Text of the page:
Public schools also have been required to designate an “adult advocate” to monitor the progress of returning students for at least six months.

“We did have a couple of situations where the school said ‘Oh, my God, no’ [to a returning student],” Grant-Mitchell acknowledges. “We sat down with them and identified the student’s progress and asked them to identify an adult advocate. That seemed to have minimized the schools’ resistance.”

In mid-January, she appointed case managers from Specialized Services to provide technical assistance to the alternative schools on an as-needed basis. “We really see a need to monitor them,” she says, adding that some already have made program changes based on the interim report by Tony Baez.

Whatever questions they may have about the quality of alternative schools, most principals, disciplinarians and School Patrol officers CATALYST interviewed praised the program for providing an option for students who need a last chance. Some say the threat of removal has had a deterrent effect on their students. Only a few complained about the paperwork involved in making referrals; most found the process surprisingly efficient.

“I have been delighted,” said Janice Ollarvia, principal of Fenger High, who praises the promptness with which referrals are handled. “I think I’m the queen of referrals.”

Fenger is in the top 10 referring high schools, which together have sent more than half the 292 high schoolers referred to alternative schools. Meanwhile, as of October, 20 high schools had not referred any students.

At Whitney Young, no student had yet met the criteria, according to assistant principal Jerry Lattyak. At Foreman, dean of students Richard Kuna says the school’s referrals were “turned down because we didn’t do our paperwork. You have to have quite a bit of paperwork in back.”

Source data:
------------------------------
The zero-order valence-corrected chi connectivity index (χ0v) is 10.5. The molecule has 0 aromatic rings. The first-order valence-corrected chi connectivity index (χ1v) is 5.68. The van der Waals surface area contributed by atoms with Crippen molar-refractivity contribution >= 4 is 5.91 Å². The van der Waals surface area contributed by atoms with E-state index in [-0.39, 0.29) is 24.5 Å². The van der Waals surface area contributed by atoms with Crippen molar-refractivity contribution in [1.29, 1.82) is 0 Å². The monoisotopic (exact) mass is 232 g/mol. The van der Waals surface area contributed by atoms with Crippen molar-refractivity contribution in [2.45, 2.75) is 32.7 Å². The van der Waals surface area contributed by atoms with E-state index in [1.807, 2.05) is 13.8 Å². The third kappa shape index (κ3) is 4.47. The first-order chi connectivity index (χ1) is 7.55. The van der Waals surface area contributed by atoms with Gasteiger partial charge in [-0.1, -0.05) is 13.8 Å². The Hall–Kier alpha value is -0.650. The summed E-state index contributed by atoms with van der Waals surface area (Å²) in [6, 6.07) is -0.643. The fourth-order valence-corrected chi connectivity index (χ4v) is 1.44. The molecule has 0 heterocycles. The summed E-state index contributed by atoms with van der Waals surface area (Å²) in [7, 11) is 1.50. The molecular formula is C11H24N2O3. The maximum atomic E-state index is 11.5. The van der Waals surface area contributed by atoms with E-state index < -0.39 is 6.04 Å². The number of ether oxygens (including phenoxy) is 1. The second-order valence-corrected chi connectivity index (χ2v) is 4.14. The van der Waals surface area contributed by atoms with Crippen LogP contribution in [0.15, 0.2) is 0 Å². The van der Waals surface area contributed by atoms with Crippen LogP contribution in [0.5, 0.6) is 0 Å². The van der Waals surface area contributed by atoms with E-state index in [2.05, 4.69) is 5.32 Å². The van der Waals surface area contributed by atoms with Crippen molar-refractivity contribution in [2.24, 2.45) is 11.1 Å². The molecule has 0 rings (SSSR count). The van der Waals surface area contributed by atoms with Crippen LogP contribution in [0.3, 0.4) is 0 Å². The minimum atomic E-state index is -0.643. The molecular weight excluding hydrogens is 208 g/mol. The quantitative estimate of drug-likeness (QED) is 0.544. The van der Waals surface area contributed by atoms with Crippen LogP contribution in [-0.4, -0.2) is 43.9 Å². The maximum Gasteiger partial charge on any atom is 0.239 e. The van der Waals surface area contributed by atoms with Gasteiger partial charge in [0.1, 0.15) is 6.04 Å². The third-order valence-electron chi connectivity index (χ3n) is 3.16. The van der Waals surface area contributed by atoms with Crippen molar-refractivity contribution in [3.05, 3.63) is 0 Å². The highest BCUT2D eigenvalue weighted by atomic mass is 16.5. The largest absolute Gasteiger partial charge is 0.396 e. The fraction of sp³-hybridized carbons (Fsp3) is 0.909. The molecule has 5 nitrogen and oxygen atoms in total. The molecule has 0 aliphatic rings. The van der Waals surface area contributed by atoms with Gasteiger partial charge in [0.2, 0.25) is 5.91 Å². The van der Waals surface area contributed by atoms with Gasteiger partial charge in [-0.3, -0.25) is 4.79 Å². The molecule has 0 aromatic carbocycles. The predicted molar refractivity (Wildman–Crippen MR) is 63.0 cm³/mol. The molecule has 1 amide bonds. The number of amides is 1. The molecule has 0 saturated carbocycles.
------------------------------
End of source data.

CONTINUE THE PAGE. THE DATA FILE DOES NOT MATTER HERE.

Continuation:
The skewed distribution of referrals—plus allegations that at least one school used the program to clean out troublemakers rather than address its own discipline problems—have raised some eyebrows.

“I’m for alternative schools, but I’m not for leading the pack,” says Donald Pittman, interim principal of Marshall High, who arrived after Marshall’s first round of referrals. His goal is to “improve discipline and cut down the number of students we refer.”

South Shore High School, which led the city in referrals last school year, has referred no students this year. Last year was the first year Principal Frank Horton and Assistant Principal Joyce Toran were in charge of the school. “We had to set an example,” Toran says.

Grant-Mitchell believes that some public schools may have underutilized the program, but her attention is focused on possible overreferrals. Her office has begun monitoring referrals from schools and has changed the forms to allow for a more thorough evaluation of each student.

“Now we’re looking at medical records and at cumulative record cards to get a more holistic view of the student,” says Grant-Mitchell. “I’m very interested in making sure we don’t have a dumping-ground effect.”